Microclot results in ME

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Hello everyone,

Some of you know I’ve been trying to replicate Pretorius's findings for the last couple of months. I’m very interested in this research since, for me, it perfectly explains all my symptoms, and I think it matches with most ME research done until today.
I’ve partnered with the father of a teenager who suffers from LC. He bought an old fluorescence microscope and we’ve done some experiments with the help of a nurse. Our results weren’t that good, so when the opportunity came, we decided to travel to Germany to have more data and answers. Last week I visited Dr. Jaeger’s clinic in Mülheim to test myself for microclots.


They classify the results with a scale of 4 in three categories:

  1. Platelets - They look at platelet spreading (I have a 2/3 result) and clumping (also 2/3)
  2. Microclots - Significant presence (3)
  3. Endothelial Damage - Very little (2)
C0814013-A16C-49D4-8CA9-7438FD41E89C.jpeg


Here you can see the micrographs from my blood for microclots:

28A9C15E-221D-47B1-8E08-A903DAF07578.jpeg


D5283017-DA48-43D5-9245-ED7E9E8DA274.jpeg


And for platelet activation:
1C81BBAA-DD51-41AE-9D86-BFAD66DA5594.jpeg


34D2D8E9-569C-4F8D-9054-617A4BDE1898.jpeg



We already know not every ME patient has clots, as @Martin aka paused||M.E. tested negative for this. (I don’t know if he is vaccinated or had SARS-COV-2 infection).

They are collecting data and writing the paper at Stellenbosch right now, and in Mülheim, they are collecting ME samples before and after treatment to know if HELP works in ME (this one will take a while since it’s just starting).
I know my results are consistent with their findings, but I think we’ll have to wait for their research to be published to learn more about prevalence.


But here comes my skepticism and why I want the community to be cautious. We don’t really know for sure what these results mean. They theorize this is caused by past microbial infection and that treating it could improve the symptoms, but we don’t know that yet.
Also, we know spike protein (and other viral proteins) causes amyloid microclots. This means recent infection or vaccination will make them visible with this test, and that doesn’t mean pathology. I know from a healthy control that tested positive for microclots that had recent vaccination. In my case, I’m triple vaxed and haven’t had COVID19 (that I’m aware of, we can’t know for sure). Would that affect my results? I don’t know.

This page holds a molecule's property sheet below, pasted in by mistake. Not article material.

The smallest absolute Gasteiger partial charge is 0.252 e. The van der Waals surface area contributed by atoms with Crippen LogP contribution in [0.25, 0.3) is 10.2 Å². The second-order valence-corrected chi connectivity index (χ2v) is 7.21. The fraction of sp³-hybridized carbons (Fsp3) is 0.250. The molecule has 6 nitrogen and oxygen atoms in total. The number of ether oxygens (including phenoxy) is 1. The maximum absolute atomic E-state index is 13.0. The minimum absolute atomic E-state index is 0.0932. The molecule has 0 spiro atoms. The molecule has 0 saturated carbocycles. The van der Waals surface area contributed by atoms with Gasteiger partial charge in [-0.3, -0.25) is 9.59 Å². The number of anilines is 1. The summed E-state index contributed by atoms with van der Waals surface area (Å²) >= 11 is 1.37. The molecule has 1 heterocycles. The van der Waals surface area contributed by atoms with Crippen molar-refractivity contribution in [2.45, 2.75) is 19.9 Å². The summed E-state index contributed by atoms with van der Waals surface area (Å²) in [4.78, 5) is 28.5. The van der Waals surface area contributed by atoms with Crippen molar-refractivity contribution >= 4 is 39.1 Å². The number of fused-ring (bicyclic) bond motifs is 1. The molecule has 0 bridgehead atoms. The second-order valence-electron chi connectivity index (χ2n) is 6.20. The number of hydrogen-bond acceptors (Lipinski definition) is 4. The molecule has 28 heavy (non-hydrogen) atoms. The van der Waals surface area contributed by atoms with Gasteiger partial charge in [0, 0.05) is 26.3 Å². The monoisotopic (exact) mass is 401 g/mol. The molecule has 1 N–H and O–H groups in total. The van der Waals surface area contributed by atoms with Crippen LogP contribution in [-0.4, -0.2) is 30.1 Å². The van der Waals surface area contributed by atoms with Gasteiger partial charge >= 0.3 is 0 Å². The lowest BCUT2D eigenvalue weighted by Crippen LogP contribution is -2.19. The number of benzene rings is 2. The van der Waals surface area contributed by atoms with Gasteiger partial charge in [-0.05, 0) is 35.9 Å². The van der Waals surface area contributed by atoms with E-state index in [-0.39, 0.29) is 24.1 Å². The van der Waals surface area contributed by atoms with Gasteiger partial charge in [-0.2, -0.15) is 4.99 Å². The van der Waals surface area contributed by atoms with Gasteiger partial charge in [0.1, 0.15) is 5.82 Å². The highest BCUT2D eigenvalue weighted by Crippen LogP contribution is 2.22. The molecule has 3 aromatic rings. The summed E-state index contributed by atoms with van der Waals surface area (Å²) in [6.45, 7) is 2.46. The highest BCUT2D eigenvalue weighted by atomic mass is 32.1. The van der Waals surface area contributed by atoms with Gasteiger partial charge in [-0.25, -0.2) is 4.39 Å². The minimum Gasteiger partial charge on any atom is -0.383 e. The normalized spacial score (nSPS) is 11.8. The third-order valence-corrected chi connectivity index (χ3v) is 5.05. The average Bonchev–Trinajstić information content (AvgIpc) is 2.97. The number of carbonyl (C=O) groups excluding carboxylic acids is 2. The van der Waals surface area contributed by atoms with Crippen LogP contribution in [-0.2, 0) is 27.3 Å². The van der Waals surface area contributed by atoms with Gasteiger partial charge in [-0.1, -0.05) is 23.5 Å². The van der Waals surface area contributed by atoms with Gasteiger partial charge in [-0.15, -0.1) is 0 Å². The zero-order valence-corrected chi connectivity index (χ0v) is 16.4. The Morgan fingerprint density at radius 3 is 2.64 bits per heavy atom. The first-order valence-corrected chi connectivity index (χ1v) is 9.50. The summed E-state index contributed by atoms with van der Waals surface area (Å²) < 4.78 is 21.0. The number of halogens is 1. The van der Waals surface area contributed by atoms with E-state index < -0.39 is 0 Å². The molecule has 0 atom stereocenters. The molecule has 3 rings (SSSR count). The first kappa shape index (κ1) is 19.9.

The thing is, this is not a standardized test. This is a research tool, and it needs more time and research. That’s why the flux cytometer that Resia, Doug Kell and Polybio are trying to fund is very interesting. This way, they can standardize the test and take it to most hospitals. The question is, if they are capable of discriminating between controls and patients in times of Covid, then we’ll know for sure if this is a real issue in ME and other post viral illnesses.

For those still interested in the test, here’s a how to contact the clinic, costs and my schedule:

  • You should send an email to the gmail account for patients posted on doctor Jaeger’s website. Tell them you want to do the microclot and platelet assessment on the first date available and to see the doctor after to talk about your results. Please give them a couple of days to answer since they are pretty busy. The moment you have your lab date scheduled, call reception and ask for an appointment to see your results with Jaeger the next day. This way, it will be easier for you to talk with her.
  • Microclot test is 250€ and platelet assessment another 250€. You need to pay for this the same day of the test. You’ll also need to pay for the doctor's visit and the labs they order (this depends on what she decides, and I don’t know the exact amount since I’m still waiting for them to send me the invoice).